See today's report by Staff Writer Paul Bourgeois.
Copper has a hot commodity for thieves in recent years, resulting in a wide range of thefts, frequently the copper tubing from air conditioning units, like the ones pictured in this photo from Star-Telegram archives.
Some thieves, however, have scaled power poles to cut away copper wiring; a few consequently met gruesome deaths by electrocution.
Staff Writer Mark Agee recently reported that "construction sites have been hit hard, as have large buildings whose big air conditioners are copper-rich, such as schools and churches. Thirteen rooftop air conditioners from the Fort Worth school district were mined for copper last year, and the burglars did $54,000 in damage."
But why copper?
Do a spot check on the New York Mercantile Exchange and you'll see why. The price per pound for copper has tripled since 2003 when it cost about $1. Today it's around $3 a pound.
Analysts say world-wide demand for nonferrous metals, including copper, has accelerated.
Reuters recently reported that China and its ever-growing economy are expected to consume 4.95 million metric tons of refined copper in 2008. By comparison, China consumed 3.9 million metric tons last year.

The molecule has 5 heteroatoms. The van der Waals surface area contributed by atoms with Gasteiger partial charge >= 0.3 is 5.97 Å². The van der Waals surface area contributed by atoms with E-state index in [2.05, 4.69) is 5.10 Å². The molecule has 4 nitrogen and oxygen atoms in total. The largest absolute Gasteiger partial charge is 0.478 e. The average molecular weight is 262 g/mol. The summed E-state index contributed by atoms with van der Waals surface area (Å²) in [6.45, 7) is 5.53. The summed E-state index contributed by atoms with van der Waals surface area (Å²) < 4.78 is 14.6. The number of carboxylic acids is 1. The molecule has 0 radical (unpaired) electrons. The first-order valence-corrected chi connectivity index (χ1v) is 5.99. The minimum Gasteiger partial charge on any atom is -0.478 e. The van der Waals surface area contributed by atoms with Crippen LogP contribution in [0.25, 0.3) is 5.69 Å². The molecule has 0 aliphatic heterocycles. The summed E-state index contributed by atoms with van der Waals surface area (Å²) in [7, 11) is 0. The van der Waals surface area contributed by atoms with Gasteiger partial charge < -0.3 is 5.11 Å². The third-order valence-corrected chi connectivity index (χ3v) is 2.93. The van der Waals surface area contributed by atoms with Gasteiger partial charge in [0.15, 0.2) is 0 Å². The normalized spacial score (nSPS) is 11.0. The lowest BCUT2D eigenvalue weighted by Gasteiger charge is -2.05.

But crime resulting from the copper shortage isn't just a North Texas Problem.
The Associated Press recently reported earlier this year that Italian police confiscated more than half a ton of copper piled in the woods outside Turin. The thefts from rail facilities delayed trains because they hurt automatic signal systems, forcing crews to use slower, manual systems.
Meanwhile, back in Tarrant County, municipalities have changed ordinances to combat the problem. For example, Agee reported, the North Richland Hills City Council recently agreed to allow plastic water-distribution piping to thwart copper thefts from construction sites. Fort Worth now requires scrap yards to keep records of whom they buy from.
-- Bill Miller